Covid-19 and major influenza pandemics since the 1950s: evidence from mortality and life expectancy evolution in Italian provinces
Benedetta Scotti1, Simone Ghislandi1
1Bocconi University

However epochal, the COVID-19 pandemic is hardly the first pandemic event in recent human history. After the Spanish flu (1918-1920), two other major flu pandemics wreaked havoc on human societies in 1957-1958 and in 1968-1970.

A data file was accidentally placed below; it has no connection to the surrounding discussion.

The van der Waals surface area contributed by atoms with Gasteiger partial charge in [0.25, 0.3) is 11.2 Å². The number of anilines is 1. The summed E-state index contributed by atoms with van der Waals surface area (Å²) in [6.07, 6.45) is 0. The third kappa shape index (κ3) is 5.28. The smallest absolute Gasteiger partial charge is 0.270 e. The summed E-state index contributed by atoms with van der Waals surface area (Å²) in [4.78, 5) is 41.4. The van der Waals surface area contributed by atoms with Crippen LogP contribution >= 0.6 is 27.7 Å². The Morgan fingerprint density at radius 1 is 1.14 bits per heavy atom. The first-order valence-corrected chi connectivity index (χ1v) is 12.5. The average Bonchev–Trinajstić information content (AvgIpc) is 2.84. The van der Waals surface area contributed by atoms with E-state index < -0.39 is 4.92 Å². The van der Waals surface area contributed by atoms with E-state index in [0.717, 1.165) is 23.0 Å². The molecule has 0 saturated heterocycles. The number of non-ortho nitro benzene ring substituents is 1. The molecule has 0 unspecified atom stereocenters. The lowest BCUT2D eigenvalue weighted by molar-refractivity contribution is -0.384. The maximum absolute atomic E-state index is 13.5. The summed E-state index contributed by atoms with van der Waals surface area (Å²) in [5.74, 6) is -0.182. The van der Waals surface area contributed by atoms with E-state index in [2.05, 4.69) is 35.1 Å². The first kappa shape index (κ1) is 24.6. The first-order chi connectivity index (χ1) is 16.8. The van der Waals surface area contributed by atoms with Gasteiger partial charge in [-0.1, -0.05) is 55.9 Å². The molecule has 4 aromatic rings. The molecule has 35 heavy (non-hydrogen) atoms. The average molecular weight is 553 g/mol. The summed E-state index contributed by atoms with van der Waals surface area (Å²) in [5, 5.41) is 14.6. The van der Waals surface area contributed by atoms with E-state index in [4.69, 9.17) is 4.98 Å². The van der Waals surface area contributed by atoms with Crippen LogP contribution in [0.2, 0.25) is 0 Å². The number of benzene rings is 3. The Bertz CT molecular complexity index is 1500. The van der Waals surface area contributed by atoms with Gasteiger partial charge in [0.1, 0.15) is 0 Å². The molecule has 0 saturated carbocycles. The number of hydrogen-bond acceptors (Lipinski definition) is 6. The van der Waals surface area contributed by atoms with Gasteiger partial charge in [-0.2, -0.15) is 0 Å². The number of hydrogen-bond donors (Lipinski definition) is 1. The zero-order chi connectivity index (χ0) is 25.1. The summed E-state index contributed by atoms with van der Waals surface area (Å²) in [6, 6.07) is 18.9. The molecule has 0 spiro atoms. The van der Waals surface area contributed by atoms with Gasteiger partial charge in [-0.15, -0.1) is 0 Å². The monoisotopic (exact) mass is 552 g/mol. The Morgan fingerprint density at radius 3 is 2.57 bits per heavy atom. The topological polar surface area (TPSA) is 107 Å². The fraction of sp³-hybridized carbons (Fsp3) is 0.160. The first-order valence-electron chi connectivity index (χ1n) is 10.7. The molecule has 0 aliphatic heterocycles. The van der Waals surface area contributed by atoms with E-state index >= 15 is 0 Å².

Still, thorough analyses of the mortality impact of these two major demographic events, particularly at the subnational level, are still lacking. In this study, we investigate the mortality patterns of the 1957-1958 and of the 1968-1970 flu pandemics at the subnational (provincial) level in Italy. We estimate that in peak years 1957 and 1969, life expectancy at birth in most affected Italian provinces was respectively 1.5-2 and 2-3.1 lower than expected. While documenting that the human costs of flu pandemics in the 1950s and 1960s were sizeable, our analysis confirms that in hardest hit areas the COVID-19 pandemic represents the major loss of human life in Italy since the end of World War II.